As snow has swept the UK I’m sure a few people have been caught out by breaking down while trying to maintain travel, such as getting to work. On a normal day you might just ring your partner or friend to come and pick you up or wait for your recovery company. In the winter weather however the recovery companies are likely to be flat out, as the cold weather is great for bringing underlying potential car faults to a surface.
So you are a mile or two outside Taunton on a dark A road on your way home from work. The inevitable sinking feeling as your car comes to a halt soon turns into the panic of what will you do next.
The most important priority is safety, and the best way to achieve this is in preparation. A few simple things can help you in that lonely time while you await roadside rescue. If possible as your car comes to a halt try to get it into the safest place you can. The first priority is to get your car seen. If your battery is working put on your hazard lights. A lot of modern cars have road emergency triangles in the boot. If so open the boot. Or if it is a free standing affair put it behind your car preferably 10 metres or so behind your car to give other drivers plenty of warning. The second priority is to make sure you are safe. If your car is stranded on an unsafe spot of the road near a corner or stuck on the hard shoulder of a motorway the safest thing to do is get out of the car. A Ford KA Taunton, Ford Fusion Taunton or other smaller cars are just going to be no match for a lorry. This is where more preparation comes into play. In my car I keep a coat and a bottle of water. There is plenty of space to store a few simple essentials and they can make all the difference. A car blanket or similar also takes up little boot space. These things alone mean that, if you need to leave your vehicle you can keep warm and have something to drink. Sometimes you could end up waiting around for up to several hours waiting for rescue. In the winter I also keep a spade in the boot. 10 minutes digging is much better than walking home if your car is stuck in snow. Often in winter travel is actually OK once you get out of the first 50 to 100 yards of your journey and work your way onto a main road unless extremely severe.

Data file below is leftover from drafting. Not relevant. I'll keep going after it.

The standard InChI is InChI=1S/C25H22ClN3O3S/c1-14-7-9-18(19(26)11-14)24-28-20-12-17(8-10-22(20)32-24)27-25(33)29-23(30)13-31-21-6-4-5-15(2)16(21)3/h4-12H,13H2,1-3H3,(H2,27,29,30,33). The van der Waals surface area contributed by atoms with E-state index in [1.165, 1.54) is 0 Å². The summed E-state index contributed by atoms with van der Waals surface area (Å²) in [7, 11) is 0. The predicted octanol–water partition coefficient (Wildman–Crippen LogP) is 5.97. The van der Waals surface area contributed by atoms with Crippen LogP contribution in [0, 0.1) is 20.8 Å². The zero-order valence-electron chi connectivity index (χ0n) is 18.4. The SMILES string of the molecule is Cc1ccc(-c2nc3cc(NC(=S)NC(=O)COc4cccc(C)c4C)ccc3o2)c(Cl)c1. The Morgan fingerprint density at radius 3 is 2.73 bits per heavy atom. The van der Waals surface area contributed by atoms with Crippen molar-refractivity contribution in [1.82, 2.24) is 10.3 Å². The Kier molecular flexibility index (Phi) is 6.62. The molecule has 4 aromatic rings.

These few simple things have probably saved a lot of people a great deal of discomfort in the latest winter weather, and you can bet the unprepared wished for such things in their hour of need. We still have most of the worst winter weather ahead. Be prepared and be safe.